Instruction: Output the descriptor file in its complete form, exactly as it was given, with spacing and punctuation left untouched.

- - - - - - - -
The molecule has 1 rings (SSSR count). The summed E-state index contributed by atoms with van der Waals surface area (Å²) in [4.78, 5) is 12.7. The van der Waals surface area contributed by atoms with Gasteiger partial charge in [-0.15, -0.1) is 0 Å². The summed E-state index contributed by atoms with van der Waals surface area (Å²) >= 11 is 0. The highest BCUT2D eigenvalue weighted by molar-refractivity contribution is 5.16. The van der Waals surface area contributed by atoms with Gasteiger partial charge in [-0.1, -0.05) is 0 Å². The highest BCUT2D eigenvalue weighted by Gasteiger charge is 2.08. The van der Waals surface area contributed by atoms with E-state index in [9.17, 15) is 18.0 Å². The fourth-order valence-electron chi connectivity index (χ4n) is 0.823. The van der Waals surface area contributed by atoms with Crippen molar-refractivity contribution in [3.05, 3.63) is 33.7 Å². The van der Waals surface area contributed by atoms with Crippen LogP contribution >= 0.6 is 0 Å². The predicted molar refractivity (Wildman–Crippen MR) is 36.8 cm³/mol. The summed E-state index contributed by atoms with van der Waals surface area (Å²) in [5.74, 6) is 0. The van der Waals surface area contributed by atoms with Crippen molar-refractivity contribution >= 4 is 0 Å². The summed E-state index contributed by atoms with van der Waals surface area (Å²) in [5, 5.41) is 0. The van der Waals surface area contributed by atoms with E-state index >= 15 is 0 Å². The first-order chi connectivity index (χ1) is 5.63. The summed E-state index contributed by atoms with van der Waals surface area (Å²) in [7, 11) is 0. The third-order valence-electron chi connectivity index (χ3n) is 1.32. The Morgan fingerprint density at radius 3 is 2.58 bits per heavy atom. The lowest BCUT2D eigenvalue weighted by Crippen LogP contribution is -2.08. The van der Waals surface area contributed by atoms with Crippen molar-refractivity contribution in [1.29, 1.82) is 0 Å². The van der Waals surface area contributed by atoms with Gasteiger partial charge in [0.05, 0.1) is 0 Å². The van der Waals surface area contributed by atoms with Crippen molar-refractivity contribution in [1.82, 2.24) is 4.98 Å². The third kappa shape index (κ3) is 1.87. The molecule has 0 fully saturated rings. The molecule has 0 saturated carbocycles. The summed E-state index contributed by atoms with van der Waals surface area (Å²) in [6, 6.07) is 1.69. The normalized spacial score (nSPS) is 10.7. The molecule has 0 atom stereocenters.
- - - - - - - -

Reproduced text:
The molecule has 1 rings (SSSR count). The summed E-state index contributed by atoms with van der Waals surface area (Å²) in [4.78, 5) is 12.7. The van der Waals surface area contributed by atoms with Gasteiger partial charge in [-0.15, -0.1) is 0 Å². The summed E-state index contributed by atoms with van der Waals surface area (Å²) >= 11 is 0. The highest BCUT2D eigenvalue weighted by molar-refractivity contribution is 5.16. The van der Waals surface area contributed by atoms with Gasteiger partial charge in [-0.1, -0.05) is 0 Å². The highest BCUT2D eigenvalue weighted by Gasteiger charge is 2.08. The van der Waals surface area contributed by atoms with E-state index in [9.17, 15) is 18.0 Å². The fourth-order valence-electron chi connectivity index (χ4n) is 0.823. The van der Waals surface area contributed by atoms with Crippen molar-refractivity contribution in [3.05, 3.63) is 33.7 Å². The van der Waals surface area contributed by atoms with Crippen LogP contribution >= 0.6 is 0 Å². The predicted molar refractivity (Wildman–Crippen MR) is 36.8 cm³/mol. The summed E-state index contributed by atoms with van der Waals surface area (Å²) in [5.74, 6) is 0. The van der Waals surface area contributed by atoms with Crippen molar-refractivity contribution >= 4 is 0 Å². The summed E-state index contributed by atoms with van der Waals surface area (Å²) in [5, 5.41) is 0. The van der Waals surface area contributed by atoms with E-state index >= 15 is 0 Å². The first-order chi connectivity index (χ1) is 5.63. The summed E-state index contributed by atoms with van der Waals surface area (Å²) in [7, 11) is 0. The third-order valence-electron chi connectivity index (χ3n) is 1.32. The Morgan fingerprint density at radius 3 is 2.58 bits per heavy atom. The lowest BCUT2D eigenvalue weighted by Crippen LogP contribution is -2.08. The van der Waals surface area contributed by atoms with Crippen molar-refractivity contribution in [1.29, 1.82) is 0 Å². The van der Waals surface area contributed by atoms with Gasteiger partial charge in [0.05, 0.1) is 0 Å². The van der Waals surface area contributed by atoms with Crippen molar-refractivity contribution in [1.82, 2.24) is 4.98 Å². The third kappa shape index (κ3) is 1.87. The molecule has 0 fully saturated rings. The molecule has 0 saturated carbocycles. The summed E-state index contributed by atoms with van der Waals surface area (Å²) in [6, 6.07) is 1.69. The normalized spacial score (nSPS) is 10.7. The molecule has 0 atom stereocenters.